Two weeks ago our blue wheelie bin disappeared overnight from the pavement when I put it out for early collection. It has happened before (twice) and I'd put those events down to students.
The council replaced the bins when I told them about it. This time, I decided to let the police know about it as well.
Not that I expected anything to result from the report: it was hardly the crime of the year, but it could be part of a pattern and the PSNI needs to be aware of what's going on.
A week later a new bin was delivered, free of charge, from the city council.
They made no bones about replacing it. They could hardly care less so long as the new owner continued to use it appropriately and not to conceal dismembered body parts.
But the PSNI took the whole thing much more seriously. I received a letter from the Domestic Crime Management Unit saying how very sorry they were to learn that I had been a victim of crime and that every effort would be made to investigate the matter.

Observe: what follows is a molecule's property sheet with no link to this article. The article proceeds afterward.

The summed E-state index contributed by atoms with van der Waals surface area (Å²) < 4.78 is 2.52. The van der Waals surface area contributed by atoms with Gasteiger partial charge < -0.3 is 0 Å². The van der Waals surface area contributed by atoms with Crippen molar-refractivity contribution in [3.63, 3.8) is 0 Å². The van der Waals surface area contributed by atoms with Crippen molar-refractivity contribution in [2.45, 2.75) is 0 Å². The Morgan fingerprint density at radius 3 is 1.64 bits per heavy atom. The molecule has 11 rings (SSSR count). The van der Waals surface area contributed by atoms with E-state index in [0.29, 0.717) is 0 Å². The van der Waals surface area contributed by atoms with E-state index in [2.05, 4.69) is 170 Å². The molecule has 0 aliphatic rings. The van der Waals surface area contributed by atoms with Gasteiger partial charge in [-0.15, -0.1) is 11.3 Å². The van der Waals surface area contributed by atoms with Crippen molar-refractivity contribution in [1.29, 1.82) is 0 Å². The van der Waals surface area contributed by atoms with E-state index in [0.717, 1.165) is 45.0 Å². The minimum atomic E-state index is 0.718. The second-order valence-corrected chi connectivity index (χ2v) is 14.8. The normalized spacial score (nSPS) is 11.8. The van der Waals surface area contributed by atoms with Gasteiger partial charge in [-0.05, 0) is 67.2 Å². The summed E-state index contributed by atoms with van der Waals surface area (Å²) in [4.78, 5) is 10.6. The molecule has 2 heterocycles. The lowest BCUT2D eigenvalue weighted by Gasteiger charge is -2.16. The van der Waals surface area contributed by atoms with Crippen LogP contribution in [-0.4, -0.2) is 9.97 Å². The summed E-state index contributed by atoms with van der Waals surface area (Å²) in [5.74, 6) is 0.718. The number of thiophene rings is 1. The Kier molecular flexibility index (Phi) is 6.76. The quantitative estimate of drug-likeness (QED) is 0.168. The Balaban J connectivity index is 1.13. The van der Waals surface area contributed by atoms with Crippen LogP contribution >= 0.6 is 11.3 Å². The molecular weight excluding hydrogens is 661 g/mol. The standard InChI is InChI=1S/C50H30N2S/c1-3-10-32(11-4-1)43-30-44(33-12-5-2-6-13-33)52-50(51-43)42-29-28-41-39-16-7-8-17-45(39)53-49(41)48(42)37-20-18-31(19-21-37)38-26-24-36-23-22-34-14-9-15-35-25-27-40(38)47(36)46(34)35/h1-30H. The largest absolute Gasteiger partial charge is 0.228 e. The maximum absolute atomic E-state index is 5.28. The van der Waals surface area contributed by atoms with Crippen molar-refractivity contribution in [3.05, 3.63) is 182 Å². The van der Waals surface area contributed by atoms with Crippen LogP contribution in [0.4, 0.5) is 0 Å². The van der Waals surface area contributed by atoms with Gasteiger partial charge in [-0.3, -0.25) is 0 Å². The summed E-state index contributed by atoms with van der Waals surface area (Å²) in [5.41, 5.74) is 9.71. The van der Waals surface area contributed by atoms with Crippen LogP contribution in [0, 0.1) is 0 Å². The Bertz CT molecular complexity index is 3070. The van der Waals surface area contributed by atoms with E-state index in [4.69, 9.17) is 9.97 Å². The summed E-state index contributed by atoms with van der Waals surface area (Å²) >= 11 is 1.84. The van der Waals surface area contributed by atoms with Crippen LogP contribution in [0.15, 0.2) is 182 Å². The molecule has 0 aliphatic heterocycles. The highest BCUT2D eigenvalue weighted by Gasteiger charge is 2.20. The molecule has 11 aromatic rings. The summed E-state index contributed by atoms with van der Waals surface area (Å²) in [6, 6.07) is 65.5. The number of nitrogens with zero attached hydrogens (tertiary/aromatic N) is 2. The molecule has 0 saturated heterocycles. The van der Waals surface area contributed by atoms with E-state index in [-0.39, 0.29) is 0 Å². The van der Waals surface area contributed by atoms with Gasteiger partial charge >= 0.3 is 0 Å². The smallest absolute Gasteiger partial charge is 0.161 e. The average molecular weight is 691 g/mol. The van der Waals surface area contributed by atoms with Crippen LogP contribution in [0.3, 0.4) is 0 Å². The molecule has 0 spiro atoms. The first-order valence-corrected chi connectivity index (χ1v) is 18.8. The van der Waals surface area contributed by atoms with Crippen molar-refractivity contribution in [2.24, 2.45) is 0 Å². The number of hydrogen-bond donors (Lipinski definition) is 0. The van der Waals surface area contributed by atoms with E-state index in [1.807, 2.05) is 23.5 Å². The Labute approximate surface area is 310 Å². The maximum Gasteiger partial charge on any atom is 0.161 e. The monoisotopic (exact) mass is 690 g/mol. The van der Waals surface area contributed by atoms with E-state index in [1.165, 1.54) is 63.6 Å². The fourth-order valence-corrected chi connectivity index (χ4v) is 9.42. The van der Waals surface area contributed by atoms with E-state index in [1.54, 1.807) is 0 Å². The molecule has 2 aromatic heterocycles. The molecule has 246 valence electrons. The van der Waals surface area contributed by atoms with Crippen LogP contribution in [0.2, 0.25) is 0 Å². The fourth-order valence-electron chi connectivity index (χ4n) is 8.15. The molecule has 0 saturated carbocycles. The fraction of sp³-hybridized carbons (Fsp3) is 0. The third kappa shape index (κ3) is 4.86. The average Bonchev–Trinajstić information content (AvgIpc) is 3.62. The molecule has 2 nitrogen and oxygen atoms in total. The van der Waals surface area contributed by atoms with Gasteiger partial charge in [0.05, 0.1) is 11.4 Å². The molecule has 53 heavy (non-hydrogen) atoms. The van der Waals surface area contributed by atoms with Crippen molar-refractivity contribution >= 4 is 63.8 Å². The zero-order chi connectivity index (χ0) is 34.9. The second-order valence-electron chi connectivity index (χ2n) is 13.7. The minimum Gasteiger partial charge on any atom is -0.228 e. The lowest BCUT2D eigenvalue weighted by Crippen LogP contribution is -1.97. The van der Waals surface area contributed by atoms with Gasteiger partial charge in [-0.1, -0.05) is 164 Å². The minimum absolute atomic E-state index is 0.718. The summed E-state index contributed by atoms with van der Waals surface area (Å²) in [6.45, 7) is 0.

The letter offered a visit from a crime prevention officer and recommended the services of Victim Support for practical help and emotional support, quoting a telephone number.
It is a pity that expensive police resources are being used in this way.
It must be extremely galling for police officers to be lumbered with this kind of unnecessary and excessive effort, presumably to foster the impression of the police service as a sympathetic, caring organisation.
Then, just as I was getting my life back together again after the traumatic event of a fortnight ago, I discovered that the new blue bin I left out had been deliberately knocked over and its contents strewn all over the pavement.
Needless to say, I won't be reporting this episode to the PSNI. I couldn't take any more crocodile tears.
John Phillips, Belfast